Similarly, Rosin details the shortcomings of the two main governmental efforts to diffuse ghetto poverty -- expand Section 8-housing vouchers and tear down high-rise public housing. This "disperse-the-ghetto approach" didn't reduce crime or lead its participants to happier lives. Instead, crime moved to new neighborhoods and residents were left feeling isolated:
In the most literal sense, the national effort to diffuse poverty has succeeded. Since 1990, the number of Americans living in neighborhoods of concentrated poverty--meaning that at least 40 percent of households are below the federal poverty level--has declined by 24percent. But this doesn't tell the whole story. Recently, the housing expert George Galster, of Wayne State University, analyzed the shifts in urban poverty and published his results in a paper called "A Cautionary Tale." While fewer Americans live in high-poverty neighborhoods, increasing numbers now live in places with "moderate" poverty rates, meaning rates of 20 to 40 percent. This pattern is not necessarily better, either for poor people trying to break away from bad neighborhoods or for cities, Galster explains. His paper compares two scenarios: a city split into high-poverty and low-poverty areas, and a city dominated by median-poverty ones. The latter arrangement is likely to produce more bad neighborhoods and more total crime, he concludes, based on a computer model of how social dysfunction spreads.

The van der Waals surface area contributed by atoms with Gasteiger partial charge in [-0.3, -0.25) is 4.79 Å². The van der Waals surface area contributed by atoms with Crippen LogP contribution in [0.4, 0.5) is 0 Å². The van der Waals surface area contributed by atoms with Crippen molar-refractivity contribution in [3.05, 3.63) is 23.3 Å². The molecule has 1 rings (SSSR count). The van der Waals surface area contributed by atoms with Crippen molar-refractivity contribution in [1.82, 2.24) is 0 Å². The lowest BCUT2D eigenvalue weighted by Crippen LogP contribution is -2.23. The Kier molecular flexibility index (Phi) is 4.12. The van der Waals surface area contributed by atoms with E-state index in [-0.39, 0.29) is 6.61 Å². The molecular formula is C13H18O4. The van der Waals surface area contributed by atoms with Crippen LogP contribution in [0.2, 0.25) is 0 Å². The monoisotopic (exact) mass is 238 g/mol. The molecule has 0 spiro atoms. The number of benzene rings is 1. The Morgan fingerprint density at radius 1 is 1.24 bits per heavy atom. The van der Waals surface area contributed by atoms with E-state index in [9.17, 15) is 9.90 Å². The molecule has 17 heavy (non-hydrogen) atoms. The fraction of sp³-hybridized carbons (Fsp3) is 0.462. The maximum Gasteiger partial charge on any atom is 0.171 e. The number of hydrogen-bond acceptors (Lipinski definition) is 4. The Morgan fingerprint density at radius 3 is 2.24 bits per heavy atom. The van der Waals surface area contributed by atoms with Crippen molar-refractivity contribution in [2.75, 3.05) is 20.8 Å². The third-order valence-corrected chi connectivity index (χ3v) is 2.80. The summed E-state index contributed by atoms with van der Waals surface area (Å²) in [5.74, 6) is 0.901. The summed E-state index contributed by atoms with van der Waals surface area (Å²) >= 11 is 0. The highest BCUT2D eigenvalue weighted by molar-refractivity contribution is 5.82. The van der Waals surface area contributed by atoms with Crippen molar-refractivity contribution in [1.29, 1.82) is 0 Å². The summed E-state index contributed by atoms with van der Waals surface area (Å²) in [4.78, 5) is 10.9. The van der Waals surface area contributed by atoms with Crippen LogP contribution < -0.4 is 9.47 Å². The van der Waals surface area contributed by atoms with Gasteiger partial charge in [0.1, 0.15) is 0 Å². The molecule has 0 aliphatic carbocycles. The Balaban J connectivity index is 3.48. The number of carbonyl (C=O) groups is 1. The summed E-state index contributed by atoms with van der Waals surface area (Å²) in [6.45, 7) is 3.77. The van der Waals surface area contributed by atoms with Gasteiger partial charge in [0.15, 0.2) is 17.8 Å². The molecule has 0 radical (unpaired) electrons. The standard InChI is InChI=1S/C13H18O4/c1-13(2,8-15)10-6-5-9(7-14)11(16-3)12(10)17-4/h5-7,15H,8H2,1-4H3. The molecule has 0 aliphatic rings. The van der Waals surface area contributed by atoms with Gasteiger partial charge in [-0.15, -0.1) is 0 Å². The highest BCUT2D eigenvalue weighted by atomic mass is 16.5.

Studies show that recipients of Section 8 vouchers have tended to choose moderately poor neighborhoods that were already on the decline, not low-poverty neighborhoods. One recent study publicized by HUD warned that policy makers should lower their expectations, because voucher recipients seemed not to be spreading out, as they had hoped, but clustering together. Galster theorizes that every neighborhood has its tipping point--a threshold well below a 40 percent poverty rate--beyond which crime explodes and other severe social problems set in. Pushing a greater number of neighborhoods past that tipping point is likely to produce more total crime. In 2003, the Brookings Institution published a list of the 15 cities where the number of high-poverty neighborhoods had declined the most. In recent years, most of those cities have also shown up as among the most violent in the U.S., according to FBI data.